Birmingham Community Healthcare’s dental services division is supporting Mouth Cancer Action Month – an annual campaign to highlight the importance of checking for mouth cancer.
Over the last year, more than 8,000 people in the UK were diagnosed with mouth cancer. The disease claims more lives than cervical and testicular cancer combined.
Practitioners and tutors at Birmingham Dental Hospital and in community clinics – which serve patients from across the West Midlands - are using the annual awareness month as an opportunity to promote the importance of early diagnosis among clinical teams and students; and to highlight the importance to the public of carrying out regular head and neck self-checks.
In partnership with University Hospitals Birmingham (UHB), a lecture programme focussing on early diagnosis of mouth cancer - and the patient’s journey through treatment and beyond - is being offered to dental practitioners and students during the month.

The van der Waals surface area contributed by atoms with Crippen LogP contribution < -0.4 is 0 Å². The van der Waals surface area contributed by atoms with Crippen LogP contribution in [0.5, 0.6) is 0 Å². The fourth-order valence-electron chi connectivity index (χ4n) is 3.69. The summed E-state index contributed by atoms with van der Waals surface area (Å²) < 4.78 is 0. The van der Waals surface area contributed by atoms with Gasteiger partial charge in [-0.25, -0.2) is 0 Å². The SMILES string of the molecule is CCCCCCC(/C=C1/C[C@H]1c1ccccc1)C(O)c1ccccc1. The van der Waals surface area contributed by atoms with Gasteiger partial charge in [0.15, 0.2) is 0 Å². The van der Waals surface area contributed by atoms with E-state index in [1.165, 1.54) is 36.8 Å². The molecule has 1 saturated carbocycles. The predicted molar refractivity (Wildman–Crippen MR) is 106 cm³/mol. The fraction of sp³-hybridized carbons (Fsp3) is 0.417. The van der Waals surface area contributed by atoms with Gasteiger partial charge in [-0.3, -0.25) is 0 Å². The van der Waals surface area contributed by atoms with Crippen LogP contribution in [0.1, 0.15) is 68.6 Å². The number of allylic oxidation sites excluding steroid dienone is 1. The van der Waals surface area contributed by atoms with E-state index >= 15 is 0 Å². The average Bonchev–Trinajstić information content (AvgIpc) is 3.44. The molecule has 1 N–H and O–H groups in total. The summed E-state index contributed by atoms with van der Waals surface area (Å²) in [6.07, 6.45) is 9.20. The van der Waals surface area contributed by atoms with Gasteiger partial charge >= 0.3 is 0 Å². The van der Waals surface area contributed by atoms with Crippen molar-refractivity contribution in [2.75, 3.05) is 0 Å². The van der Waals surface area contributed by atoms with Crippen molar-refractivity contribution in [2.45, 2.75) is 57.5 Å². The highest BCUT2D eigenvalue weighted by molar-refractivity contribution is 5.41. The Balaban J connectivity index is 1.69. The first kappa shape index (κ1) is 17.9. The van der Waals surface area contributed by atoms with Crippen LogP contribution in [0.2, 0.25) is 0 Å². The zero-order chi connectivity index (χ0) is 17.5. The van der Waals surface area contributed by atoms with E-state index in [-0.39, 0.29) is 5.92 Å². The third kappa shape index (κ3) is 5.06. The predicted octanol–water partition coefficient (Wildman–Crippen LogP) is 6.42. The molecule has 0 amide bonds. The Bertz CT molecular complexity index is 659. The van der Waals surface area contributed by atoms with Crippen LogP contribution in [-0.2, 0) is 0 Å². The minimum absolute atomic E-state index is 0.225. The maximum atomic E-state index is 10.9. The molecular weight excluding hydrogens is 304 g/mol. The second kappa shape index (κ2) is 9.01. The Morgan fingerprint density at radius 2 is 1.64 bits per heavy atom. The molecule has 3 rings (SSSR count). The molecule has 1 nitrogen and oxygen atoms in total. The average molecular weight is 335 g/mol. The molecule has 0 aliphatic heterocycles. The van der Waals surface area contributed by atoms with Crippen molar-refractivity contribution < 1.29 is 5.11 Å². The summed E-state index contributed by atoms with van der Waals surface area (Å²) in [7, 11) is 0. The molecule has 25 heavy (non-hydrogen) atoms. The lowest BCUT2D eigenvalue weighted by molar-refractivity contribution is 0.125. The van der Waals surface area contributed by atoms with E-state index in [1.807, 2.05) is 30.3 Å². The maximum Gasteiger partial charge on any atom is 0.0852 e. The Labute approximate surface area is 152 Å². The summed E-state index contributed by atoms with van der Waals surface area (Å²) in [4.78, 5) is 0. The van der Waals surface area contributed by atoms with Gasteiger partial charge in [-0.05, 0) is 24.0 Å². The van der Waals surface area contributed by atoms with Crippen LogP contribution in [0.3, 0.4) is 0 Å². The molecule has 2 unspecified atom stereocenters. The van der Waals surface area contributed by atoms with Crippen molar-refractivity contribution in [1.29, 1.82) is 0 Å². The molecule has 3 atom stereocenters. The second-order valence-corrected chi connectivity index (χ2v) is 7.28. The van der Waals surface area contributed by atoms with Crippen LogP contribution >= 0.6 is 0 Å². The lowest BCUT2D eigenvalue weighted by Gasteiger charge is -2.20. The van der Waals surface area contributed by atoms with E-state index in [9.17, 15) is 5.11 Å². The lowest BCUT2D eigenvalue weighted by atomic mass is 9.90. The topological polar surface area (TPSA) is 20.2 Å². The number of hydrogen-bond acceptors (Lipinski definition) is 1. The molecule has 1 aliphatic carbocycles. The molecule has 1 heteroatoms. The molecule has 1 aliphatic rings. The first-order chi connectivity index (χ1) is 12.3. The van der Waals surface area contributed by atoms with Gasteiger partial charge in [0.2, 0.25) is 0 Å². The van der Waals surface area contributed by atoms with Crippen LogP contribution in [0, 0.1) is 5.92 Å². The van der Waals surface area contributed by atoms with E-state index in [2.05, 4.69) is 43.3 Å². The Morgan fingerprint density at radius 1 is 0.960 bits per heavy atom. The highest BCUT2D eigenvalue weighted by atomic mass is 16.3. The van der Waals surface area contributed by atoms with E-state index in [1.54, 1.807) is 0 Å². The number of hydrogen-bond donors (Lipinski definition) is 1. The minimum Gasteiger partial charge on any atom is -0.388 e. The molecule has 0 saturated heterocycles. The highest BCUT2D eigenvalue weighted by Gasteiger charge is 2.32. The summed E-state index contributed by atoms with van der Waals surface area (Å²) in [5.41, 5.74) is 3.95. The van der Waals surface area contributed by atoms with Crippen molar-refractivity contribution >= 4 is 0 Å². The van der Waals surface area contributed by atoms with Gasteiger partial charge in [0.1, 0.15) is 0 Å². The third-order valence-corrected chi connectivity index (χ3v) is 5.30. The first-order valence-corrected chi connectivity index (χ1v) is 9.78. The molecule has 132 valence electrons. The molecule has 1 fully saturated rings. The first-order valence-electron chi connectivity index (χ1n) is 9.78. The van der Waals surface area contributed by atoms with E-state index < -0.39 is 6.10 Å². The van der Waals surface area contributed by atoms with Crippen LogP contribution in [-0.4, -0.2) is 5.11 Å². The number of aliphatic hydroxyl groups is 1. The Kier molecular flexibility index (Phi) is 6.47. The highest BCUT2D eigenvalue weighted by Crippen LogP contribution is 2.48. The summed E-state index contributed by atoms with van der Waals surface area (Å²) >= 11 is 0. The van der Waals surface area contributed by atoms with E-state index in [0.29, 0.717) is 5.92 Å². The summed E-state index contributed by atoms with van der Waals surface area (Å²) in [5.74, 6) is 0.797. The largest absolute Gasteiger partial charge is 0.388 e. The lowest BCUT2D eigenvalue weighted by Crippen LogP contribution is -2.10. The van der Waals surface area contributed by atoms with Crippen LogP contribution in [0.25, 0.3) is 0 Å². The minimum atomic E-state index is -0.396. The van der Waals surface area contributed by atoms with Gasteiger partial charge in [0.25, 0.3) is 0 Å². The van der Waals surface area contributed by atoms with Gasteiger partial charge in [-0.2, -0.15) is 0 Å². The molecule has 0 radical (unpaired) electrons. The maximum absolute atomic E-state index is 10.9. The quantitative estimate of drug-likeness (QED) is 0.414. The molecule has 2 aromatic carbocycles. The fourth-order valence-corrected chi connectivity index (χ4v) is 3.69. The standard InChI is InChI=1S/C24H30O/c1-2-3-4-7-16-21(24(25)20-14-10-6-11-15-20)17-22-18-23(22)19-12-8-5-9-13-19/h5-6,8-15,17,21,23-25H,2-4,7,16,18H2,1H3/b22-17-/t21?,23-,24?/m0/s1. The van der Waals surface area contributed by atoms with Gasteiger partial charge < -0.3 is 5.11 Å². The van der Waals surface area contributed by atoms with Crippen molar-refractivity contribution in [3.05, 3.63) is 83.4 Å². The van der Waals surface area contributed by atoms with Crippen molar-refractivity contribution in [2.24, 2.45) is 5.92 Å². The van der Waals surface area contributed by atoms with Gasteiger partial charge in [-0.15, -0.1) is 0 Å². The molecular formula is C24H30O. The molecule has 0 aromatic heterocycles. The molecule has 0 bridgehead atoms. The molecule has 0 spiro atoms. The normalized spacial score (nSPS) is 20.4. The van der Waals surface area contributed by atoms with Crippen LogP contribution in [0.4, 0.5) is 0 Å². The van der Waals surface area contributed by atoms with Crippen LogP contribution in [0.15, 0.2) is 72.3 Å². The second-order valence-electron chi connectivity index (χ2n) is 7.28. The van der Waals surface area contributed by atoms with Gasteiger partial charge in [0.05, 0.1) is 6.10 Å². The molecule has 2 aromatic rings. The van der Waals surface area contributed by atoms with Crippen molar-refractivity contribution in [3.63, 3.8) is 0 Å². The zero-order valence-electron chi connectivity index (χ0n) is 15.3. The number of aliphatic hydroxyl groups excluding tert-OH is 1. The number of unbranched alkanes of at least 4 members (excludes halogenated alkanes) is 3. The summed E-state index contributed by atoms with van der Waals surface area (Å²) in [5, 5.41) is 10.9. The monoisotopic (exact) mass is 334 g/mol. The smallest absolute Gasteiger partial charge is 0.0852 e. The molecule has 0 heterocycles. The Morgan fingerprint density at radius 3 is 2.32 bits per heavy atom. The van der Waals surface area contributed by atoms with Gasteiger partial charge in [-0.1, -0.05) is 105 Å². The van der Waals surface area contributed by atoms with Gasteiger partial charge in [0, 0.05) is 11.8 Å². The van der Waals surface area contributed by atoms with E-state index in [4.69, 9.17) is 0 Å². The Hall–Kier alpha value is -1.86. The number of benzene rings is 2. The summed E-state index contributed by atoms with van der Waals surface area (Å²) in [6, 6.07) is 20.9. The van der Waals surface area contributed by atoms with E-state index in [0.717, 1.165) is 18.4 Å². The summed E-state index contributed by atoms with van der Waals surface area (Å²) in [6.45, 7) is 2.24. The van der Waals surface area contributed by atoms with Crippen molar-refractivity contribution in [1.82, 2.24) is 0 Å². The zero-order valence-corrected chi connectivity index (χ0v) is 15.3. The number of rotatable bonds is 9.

Meanwhile, a series of rapid access referral clinics are being held for patients referred to the dental hospital by their general dental practitioner or doctor for assessment. Wherever a cancer is suspected or confirmed, patients are referred to maxillofacial surgeons and oncologists at UHB for further assessment and, if necessary, treatment.
On Blue Wednesday (15 November), a wide range of advice will be available in the dental hospital atrium, including support to stop smoking – a key cause of mouth cancer; guidance on how to self-check for signs of mouth cancer; plus information from BCHC chaplaincy services and Macmillan support engagement.
Divisional director of nursing and therapiesTina Gorman said: “Dental practitioners routinely check a patient’s general oral health as part of any check-up or treatment. But it is very important to reinforce the need to detect the signs of cancer as early as possible.
“We’re taking the opportunity in Mouth Cancer Action Month to reinforce the key messages to members of the public – a self-check for mouth cancer takes less than a minute and could save your life. Regular checking is so important because early diagnosis is vital for beating the disease.”